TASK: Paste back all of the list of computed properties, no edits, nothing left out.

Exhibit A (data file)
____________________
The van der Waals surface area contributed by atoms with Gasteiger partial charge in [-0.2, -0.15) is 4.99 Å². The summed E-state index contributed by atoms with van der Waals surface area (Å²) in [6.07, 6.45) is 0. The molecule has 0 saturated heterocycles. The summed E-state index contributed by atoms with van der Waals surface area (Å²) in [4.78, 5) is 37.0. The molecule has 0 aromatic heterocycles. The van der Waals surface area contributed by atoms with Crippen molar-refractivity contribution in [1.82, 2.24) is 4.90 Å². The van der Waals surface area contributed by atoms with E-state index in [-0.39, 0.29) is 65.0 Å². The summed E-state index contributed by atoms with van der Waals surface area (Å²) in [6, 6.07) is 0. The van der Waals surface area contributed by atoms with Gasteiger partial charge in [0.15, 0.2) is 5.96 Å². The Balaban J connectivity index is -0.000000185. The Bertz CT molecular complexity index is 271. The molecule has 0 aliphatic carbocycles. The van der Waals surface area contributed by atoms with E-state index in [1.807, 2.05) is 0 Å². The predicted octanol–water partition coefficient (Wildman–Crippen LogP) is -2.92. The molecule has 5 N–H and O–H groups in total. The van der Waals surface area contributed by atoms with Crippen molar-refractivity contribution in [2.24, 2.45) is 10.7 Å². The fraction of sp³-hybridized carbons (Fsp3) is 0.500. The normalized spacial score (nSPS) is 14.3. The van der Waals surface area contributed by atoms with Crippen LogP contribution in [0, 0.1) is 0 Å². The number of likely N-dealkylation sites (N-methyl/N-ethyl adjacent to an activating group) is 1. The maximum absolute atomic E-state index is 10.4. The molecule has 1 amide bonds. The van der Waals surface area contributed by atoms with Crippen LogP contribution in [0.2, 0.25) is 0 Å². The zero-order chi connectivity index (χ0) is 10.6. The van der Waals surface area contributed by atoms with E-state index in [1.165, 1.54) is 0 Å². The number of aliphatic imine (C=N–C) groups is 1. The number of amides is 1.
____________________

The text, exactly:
The van der Waals surface area contributed by atoms with Gasteiger partial charge in [-0.2, -0.15) is 4.99 Å². The summed E-state index contributed by atoms with van der Waals surface area (Å²) in [6.07, 6.45) is 0. The molecule has 0 saturated heterocycles. The summed E-state index contributed by atoms with van der Waals surface area (Å²) in [4.78, 5) is 37.0. The molecule has 0 aromatic heterocycles. The van der Waals surface area contributed by atoms with Crippen molar-refractivity contribution in [1.82, 2.24) is 4.90 Å². The van der Waals surface area contributed by atoms with E-state index in [-0.39, 0.29) is 65.0 Å². The summed E-state index contributed by atoms with van der Waals surface area (Å²) in [6, 6.07) is 0. The van der Waals surface area contributed by atoms with Gasteiger partial charge in [0.15, 0.2) is 5.96 Å². The Balaban J connectivity index is -0.000000185. The Bertz CT molecular complexity index is 271. The molecule has 0 aliphatic carbocycles. The van der Waals surface area contributed by atoms with E-state index in [1.807, 2.05) is 0 Å². The predicted octanol–water partition coefficient (Wildman–Crippen LogP) is -2.92. The molecule has 5 N–H and O–H groups in total. The van der Waals surface area contributed by atoms with Crippen molar-refractivity contribution in [2.24, 2.45) is 10.7 Å². The fraction of sp³-hybridized carbons (Fsp3) is 0.500. The normalized spacial score (nSPS) is 14.3. The van der Waals surface area contributed by atoms with Crippen LogP contribution in [0, 0.1) is 0 Å². The number of likely N-dealkylation sites (N-methyl/N-ethyl adjacent to an activating group) is 1. The maximum absolute atomic E-state index is 10.4. The molecule has 1 amide bonds. The van der Waals surface area contributed by atoms with Crippen LogP contribution in [0.2, 0.25) is 0 Å². The zero-order chi connectivity index (χ0) is 10.6. The van der Waals surface area contributed by atoms with E-state index in [1.165, 1.54) is 0 Å². The number of aliphatic imine (C=N–C) groups is 1. The number of amides is 1.